This is an article about a Human Rights Violation Victim of the Martial Law era by Bantayog ng Mga Bayani. See the original post here: Archived Link.
To view the rest of the Roll of Victims see this link: Roll of Victims
Sister Christine Tan came from a family of means. She was the fifth of seven children.
Sr. Christine was the first Filipino to head the Philippine province of the Religious of the Good Shepherd (RGS), a congregation founded in France more than 100 years ago.
She also headed the Association of Major Religious Superiors of Women in the Philippines for some time during the martial law years, a time when she became known for her militancy and firm stand against totalitarian rule.
Poverty as practised in the convent was not enough for her, so she chose to live among the poor. In the late 1970s, together with several Good Shepherd nuns, she opted to live and work among the poor of Malate and stayed with them for more than 26 years.
She founded the Alay Kapwa Christian Community and helped set up cooperatives and livelihood projects for the poor in Manila and in the provinces of Cavite, Quezon and Cebu, with whom she was humble but a disciplinarian.
She gave of her time to others. She would say that the sisters’ vow of poverty meant that they must give of their resources as well as of their time to others. “Every minute must be used well and deliberately.”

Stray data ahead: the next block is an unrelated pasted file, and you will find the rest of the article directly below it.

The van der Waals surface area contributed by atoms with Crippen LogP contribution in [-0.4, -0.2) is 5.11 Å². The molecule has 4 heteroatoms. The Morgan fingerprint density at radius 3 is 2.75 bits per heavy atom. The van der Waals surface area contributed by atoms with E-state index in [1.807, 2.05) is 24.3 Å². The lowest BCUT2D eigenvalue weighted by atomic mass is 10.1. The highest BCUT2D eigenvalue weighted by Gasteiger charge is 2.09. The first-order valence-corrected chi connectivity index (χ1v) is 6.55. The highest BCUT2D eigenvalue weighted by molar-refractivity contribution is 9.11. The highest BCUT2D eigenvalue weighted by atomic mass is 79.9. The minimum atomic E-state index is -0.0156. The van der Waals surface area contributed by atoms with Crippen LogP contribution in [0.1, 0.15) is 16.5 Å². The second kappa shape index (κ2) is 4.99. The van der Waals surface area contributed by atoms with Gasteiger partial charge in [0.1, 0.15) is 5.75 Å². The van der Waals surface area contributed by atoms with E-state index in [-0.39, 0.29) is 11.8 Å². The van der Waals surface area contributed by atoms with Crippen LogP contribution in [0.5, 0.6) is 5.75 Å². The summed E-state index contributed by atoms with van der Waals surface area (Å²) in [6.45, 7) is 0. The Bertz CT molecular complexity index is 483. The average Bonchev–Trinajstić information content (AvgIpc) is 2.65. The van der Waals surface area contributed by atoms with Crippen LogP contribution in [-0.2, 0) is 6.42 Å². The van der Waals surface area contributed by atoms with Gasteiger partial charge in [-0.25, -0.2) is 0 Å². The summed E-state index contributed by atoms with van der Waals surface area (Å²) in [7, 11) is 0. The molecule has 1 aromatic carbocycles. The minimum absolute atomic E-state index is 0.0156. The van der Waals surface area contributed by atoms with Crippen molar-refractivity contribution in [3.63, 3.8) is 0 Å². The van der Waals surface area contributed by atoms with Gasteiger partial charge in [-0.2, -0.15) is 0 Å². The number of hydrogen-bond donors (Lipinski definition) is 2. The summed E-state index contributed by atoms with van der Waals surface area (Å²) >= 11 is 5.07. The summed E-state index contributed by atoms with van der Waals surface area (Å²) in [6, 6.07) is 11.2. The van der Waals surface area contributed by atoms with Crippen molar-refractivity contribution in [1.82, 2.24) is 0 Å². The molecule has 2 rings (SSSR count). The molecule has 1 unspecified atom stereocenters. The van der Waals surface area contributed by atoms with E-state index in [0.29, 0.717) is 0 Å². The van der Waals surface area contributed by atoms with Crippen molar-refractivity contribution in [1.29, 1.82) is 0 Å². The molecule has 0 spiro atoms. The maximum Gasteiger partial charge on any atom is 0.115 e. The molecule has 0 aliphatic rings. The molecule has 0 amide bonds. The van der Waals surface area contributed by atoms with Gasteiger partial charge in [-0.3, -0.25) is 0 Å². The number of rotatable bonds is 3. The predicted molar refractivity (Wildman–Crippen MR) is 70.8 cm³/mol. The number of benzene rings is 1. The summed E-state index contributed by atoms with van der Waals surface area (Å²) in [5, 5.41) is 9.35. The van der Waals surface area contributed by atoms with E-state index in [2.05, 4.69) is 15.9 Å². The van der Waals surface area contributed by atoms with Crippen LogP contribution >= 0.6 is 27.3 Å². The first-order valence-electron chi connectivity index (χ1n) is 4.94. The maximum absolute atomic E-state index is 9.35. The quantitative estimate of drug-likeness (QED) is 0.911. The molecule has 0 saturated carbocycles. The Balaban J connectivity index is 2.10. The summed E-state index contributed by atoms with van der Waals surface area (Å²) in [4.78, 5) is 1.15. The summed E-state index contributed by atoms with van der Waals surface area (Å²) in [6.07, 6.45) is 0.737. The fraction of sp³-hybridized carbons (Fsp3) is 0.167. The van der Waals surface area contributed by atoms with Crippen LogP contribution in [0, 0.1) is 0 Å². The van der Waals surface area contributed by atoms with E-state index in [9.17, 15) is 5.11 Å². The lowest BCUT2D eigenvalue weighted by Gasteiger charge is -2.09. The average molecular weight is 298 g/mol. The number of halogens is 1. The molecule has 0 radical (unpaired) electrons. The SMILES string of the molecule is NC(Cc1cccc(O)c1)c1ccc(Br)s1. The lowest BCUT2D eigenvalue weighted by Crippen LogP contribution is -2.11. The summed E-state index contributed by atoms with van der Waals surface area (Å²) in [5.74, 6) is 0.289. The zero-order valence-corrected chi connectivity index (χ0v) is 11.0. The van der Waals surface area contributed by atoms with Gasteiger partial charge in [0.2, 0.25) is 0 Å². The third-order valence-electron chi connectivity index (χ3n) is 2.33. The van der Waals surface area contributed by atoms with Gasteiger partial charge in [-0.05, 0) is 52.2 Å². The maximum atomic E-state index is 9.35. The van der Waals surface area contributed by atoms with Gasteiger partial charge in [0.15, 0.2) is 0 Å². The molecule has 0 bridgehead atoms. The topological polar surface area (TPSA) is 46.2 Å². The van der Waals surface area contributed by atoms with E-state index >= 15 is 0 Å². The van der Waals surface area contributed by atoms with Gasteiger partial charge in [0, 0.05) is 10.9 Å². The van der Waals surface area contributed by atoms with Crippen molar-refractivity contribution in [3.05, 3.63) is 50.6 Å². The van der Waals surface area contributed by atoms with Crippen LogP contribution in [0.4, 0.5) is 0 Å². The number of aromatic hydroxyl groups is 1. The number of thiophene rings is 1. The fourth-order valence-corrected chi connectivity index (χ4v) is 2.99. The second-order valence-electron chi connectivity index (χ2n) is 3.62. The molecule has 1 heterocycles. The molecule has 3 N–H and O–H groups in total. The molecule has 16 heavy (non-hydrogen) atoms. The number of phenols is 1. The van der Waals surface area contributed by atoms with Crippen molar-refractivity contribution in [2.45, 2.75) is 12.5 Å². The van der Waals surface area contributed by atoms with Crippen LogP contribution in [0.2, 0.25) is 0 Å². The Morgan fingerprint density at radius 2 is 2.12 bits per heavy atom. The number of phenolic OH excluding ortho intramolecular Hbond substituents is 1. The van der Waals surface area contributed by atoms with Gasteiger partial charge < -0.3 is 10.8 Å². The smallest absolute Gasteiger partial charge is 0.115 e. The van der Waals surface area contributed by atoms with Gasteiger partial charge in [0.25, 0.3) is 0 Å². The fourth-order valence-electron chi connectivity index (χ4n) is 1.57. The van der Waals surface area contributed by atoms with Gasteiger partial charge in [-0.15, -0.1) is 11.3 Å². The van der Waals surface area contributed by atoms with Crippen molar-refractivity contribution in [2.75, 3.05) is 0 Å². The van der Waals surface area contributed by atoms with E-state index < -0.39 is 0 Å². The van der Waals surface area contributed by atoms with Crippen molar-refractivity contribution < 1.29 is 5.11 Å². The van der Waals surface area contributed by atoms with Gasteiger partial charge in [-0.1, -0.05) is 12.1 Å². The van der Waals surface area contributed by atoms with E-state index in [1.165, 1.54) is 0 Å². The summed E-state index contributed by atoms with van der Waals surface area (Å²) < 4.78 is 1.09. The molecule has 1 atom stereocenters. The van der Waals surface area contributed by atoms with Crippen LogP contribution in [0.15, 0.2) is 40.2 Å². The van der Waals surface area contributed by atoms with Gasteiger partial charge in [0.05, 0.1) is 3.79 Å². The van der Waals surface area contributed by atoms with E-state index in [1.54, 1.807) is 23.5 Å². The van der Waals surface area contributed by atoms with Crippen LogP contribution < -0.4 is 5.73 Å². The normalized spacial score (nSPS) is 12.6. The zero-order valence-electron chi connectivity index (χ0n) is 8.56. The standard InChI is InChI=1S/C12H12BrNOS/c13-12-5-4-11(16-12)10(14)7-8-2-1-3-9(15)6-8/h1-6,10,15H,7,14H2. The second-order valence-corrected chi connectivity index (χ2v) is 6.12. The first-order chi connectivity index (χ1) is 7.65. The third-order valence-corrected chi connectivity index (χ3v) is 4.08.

Her fellow nuns in the RGS said she gave RGS relevance during the difficult years of the 1970s and the 1980s because she had a way of “bringing new wineskins for new wine.”
She was appointed member of the Constitutional Commission that drafted the 1987 Constitution.
Former president Corazon Aquino, who is a close friend, said Sr. Christine possessed integrity, patriotism, selflessness and dedication. “I think Sister Christine is a great woman,” she said.
In 1998, again breaking ground, Sr. Christine accepted a government appointment as member of the board of directors of the Philippine Charity Sweepstakes Office where later on, she again made newspaper headlines when she questioned irregular fund disbursements at the agency.
Sr. Mary Christine L. Tan, R.G.S.
November 30, 1930,
October 6, 2003,
Expedita Z. Ebarle
Wigberto E. Tañada, Sr.
Lorenzo Tañada Jr.
Judge Bienvenido Tan, Sr. (father)
Salome Limgenco (mother)
Consuelo, Bienvenido Jr. (former ambassador to Germany), Teresita Suarez, Caridad Manga, Leticia Sevilla and Angeles Alora.